Commissioner Trottenberg Reluctantly Says 'Transportation Alternatives' Declaration On Northern Boulevard In Queens Is Correct

NEW YORK (CBSNewYork) – Police are searching for the driver who struck and killed a 70-year-old man on Northern Boulevard in East Elmhurst. This latest incident has prompted a local transportation group to call the roadway the “New Boulevard of Death.”

CBS2’s Andrea Grymes spoke to residents and advocates who say more has to be done to make the boulevard safer.

Cars flew by as pedestrians try to safely cross Northern Boulevard, just steps away from memorial flowers and an NYPD sign alerting people to last weekend’s hit-and-run.

0912memorial DOT Admits Theres A New Boulevard Of Death In NYC

(Credit: CBS2)

“It’s like playing chicken in the crosswalk. You’re hoping they’re not gonna inch up close to you,” one person said.

“Very, very dangerous,” another person said.

Investigators said at around 5 a.m. on Sunday a 70-year-old man crossing Northern Boulevard in the intersection was hit by two cars and killed. Police said the first driver took off, but the second stayed at the scene and was not charged.

“For Queens, I want to make the distinction — this is the ‘Boulevard of Death,’ hands down,” said Juan Restrepo of the advocacy group Transportation Alternatives.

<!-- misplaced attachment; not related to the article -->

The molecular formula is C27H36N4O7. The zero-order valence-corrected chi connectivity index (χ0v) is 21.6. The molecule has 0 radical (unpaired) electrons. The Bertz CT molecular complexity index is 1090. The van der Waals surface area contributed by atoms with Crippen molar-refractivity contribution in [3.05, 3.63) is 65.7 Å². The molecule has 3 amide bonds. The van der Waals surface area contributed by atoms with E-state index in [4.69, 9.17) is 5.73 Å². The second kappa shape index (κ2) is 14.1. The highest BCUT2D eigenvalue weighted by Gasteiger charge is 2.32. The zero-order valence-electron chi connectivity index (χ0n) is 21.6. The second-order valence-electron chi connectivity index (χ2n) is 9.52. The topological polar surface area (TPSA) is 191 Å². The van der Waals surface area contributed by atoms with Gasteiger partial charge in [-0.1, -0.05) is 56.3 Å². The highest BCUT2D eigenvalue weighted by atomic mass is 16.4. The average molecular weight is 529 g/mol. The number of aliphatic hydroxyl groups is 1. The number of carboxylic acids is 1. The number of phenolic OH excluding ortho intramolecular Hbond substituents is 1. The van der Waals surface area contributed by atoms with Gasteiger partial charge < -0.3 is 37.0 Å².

MORENo Deaths On Once-Dangerous Queens Boulevard In 2 Years, Mayor Says

Restrepo said the statistics prove Northern Boulevard deserves that notorious moniker that used to describe Queens Boulevard.

“This year alone, four pedestrian deaths. Last year, five pedestrian deaths,” Restrepo said.

He said the city must come up with more safety enhancements.

The Department of Transportation said it has made improvements to Northern Boulevard, but acknowledged more needs to be done.

When asked if Northern Boulevard is the new “Boulevard of Death,” Transportation Commissioner Polly Trottenberg said, “we have tragically seen a number of fatalities recently, but look, the city has done a lot of work over the last five years on Northern Boulevard.”

The city has added more pedestrian islands, and changed the timing of the lights in spots to give pedestrians a head start in crossing.

“What we’ve been talking about is engaging with the community on potentially a comprehensive redesign of the whole street,” Trottenberg added.

She said she hopes to start those discussions this fall, and come up with a list of improvements that can be quickly implemented. Larger changes could take years.

There’s no word on the make and model of the car police are searching for in that latest hit-and-run.